[4 NJ Page 213]

"The soundness of the legal principal that parol evidence cannot be invoked to alter or supplement the written record of a municipality does not seem to admit of serious dispute. * * * Viewed from any aspect, the doctrine that the official minutes of a municipal body may be altered or supplemented by parol evidence seems to be a dangerous one and capable of introducing havoc and instability into the conduct of the business of a municipality."

The dangers are evident in the instant case if the defendant be permitted to explain away his own signed statement and if the Mayor-Director be permitted three years after making a written appointment, the nature of which he reported at the time to the Board of Commissioners and swore to in preparing the payroll, to assert that its nature was otherwise.

With all oral testimony as to the nature of the 1944 appointment eliminated, it is next necessary to determine the nature of that appointment by the available municipal records. From these records there can be no doubt that the position was temporary and that defendant was not to be considered a regular member of the force. The fact that the term "special patrolman," used to designate the defendant's position, is not to be found in the ordinance and the fact that the term of the appointment was not limited to one year as required by R.S. 40:47-19 (factors relied upon heavily by the trial court) would not seem to strengthen the defendant's case. The defendant can prevail only by a showing that he was permanently appointed, not by a showing that a temporary appointment was improper. It is obvious from the records of the municipality that a temporary and not a permanent appointment was intended and that the defendant did not become a permanent member of the police force by any appointment in 1944.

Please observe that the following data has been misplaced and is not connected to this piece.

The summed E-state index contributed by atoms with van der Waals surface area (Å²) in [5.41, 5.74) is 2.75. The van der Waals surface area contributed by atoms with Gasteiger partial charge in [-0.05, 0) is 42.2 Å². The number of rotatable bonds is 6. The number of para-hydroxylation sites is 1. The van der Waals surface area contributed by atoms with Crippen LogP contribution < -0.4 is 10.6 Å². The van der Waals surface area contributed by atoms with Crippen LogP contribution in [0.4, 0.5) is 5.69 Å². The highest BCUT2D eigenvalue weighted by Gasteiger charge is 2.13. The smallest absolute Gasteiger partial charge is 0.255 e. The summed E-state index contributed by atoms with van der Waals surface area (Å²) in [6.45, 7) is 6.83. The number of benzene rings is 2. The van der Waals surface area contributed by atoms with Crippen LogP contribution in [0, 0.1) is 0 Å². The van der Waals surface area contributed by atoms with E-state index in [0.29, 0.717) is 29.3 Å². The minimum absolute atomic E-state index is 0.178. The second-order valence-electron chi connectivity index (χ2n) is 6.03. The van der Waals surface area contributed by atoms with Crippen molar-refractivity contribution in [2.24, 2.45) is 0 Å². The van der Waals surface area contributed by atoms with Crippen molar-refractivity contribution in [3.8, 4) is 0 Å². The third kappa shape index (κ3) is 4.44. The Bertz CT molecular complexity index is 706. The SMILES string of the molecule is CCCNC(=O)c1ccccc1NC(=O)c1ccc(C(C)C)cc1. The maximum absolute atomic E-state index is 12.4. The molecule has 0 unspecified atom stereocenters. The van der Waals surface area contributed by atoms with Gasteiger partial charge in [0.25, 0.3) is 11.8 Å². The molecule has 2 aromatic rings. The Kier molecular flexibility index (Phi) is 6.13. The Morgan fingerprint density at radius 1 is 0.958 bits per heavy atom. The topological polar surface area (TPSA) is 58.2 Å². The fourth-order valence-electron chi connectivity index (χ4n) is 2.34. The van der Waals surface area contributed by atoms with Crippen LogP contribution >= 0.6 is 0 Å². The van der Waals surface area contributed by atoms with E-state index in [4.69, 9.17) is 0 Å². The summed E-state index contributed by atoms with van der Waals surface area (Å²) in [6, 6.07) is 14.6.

Was the defendant legally appointed to the police force in 1947? He does not even argue that an appointment may be made retroactive, so we need not here consider that aspect of the question. By statute passed in 1945, R.S. 40:47-4 was amended so as to prevent the appointment of policemen over the age of 30 years. On April 8, 1947, the date of the attempted appointment, the defendant was admittedly 33 years of age and ineligible -- a fact which may explain the

[4 NJ Page 214]

attempt to make the appointment retroactive to June, 1944. The defendant argues that this statute is not applicable as he was already a member of the police force and thus within the exemption in the act. But this exemption by its express terms applies only to persons permanently employed:

"Nothing herein contained shall be construed to prohibit the continuance in office or employment of any person who is permanently employed by the municipality. * * *" (Italics added.)

and we have already held that the defendant was not a permanent member of the police department.

The defendant's next contention, to escape the operation of this statute, is that it is unconstitutional as by its terms it is subject to another statute that permits a veteran to deduct five years from his age. Whatever the merits of this attack on the constitutionality of R.S. 40:47-4 may be, they need not be resolved here. There is nothing in the record even to hint that this argument was raised at either the pretrial conference or the trial and, this being so, the defendant should not be permitted to raise it on appeal.

We should note in passing that the delay of a year in bringing this case on for trial would not be justified under the new rules for proceedings in lieu of prerogative writs. Rule 3:81-6 provides that such proceedings "may be advanced for hearing, trial and disposition by the court" and the public interest in such cases requires that this be done save in the most unusual circumstances.

The judgment below is reversed and judgment is entered in favor of the plaintiff in accordance with Rule 1:4-9.